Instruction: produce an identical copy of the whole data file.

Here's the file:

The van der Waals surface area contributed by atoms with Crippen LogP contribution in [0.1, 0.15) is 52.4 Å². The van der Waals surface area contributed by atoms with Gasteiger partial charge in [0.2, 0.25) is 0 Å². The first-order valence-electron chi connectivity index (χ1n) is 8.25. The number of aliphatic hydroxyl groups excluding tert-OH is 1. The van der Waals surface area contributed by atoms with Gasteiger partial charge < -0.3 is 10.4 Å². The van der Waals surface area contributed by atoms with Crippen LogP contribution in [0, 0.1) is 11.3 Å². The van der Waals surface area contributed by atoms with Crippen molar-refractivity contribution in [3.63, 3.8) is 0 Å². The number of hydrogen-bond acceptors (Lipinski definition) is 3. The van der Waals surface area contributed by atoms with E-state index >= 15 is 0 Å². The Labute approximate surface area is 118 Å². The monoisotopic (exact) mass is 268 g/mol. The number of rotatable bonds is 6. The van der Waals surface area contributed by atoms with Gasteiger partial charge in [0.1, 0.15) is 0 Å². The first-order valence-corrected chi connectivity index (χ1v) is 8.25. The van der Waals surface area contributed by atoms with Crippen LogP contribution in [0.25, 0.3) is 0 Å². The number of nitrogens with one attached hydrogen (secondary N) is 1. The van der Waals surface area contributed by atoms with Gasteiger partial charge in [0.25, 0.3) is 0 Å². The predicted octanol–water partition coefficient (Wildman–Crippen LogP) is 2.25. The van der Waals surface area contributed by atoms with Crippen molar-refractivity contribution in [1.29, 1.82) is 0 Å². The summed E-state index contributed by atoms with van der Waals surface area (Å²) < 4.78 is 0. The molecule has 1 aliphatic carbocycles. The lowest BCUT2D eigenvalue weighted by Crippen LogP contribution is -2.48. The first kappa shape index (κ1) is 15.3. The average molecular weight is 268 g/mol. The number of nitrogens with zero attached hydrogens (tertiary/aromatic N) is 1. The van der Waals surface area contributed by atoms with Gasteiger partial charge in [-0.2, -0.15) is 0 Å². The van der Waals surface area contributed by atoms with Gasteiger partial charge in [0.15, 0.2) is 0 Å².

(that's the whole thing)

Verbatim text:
The van der Waals surface area contributed by atoms with Crippen LogP contribution in [0.1, 0.15) is 52.4 Å². The van der Waals surface area contributed by atoms with Gasteiger partial charge in [0.2, 0.25) is 0 Å². The first-order valence-electron chi connectivity index (χ1n) is 8.25. The number of aliphatic hydroxyl groups excluding tert-OH is 1. The van der Waals surface area contributed by atoms with Gasteiger partial charge < -0.3 is 10.4 Å². The van der Waals surface area contributed by atoms with Crippen LogP contribution in [0, 0.1) is 11.3 Å². The van der Waals surface area contributed by atoms with Crippen molar-refractivity contribution in [3.63, 3.8) is 0 Å². The number of hydrogen-bond acceptors (Lipinski definition) is 3. The van der Waals surface area contributed by atoms with E-state index >= 15 is 0 Å². The Labute approximate surface area is 118 Å². The monoisotopic (exact) mass is 268 g/mol. The number of rotatable bonds is 6. The van der Waals surface area contributed by atoms with Gasteiger partial charge in [0.1, 0.15) is 0 Å². The first-order valence-corrected chi connectivity index (χ1v) is 8.25. The van der Waals surface area contributed by atoms with Crippen LogP contribution in [0.25, 0.3) is 0 Å². The number of nitrogens with one attached hydrogen (secondary N) is 1. The van der Waals surface area contributed by atoms with Gasteiger partial charge in [0.25, 0.3) is 0 Å². The predicted octanol–water partition coefficient (Wildman–Crippen LogP) is 2.25. The van der Waals surface area contributed by atoms with Crippen molar-refractivity contribution in [1.29, 1.82) is 0 Å². The summed E-state index contributed by atoms with van der Waals surface area (Å²) < 4.78 is 0. The molecule has 1 aliphatic carbocycles. The lowest BCUT2D eigenvalue weighted by Crippen LogP contribution is -2.48. The first kappa shape index (κ1) is 15.3. The average molecular weight is 268 g/mol. The number of nitrogens with zero attached hydrogens (tertiary/aromatic N) is 1. The van der Waals surface area contributed by atoms with Gasteiger partial charge in [-0.2, -0.15) is 0 Å². The van der Waals surface area contributed by atoms with Gasteiger partial charge in [0.15, 0.2) is 0 Å².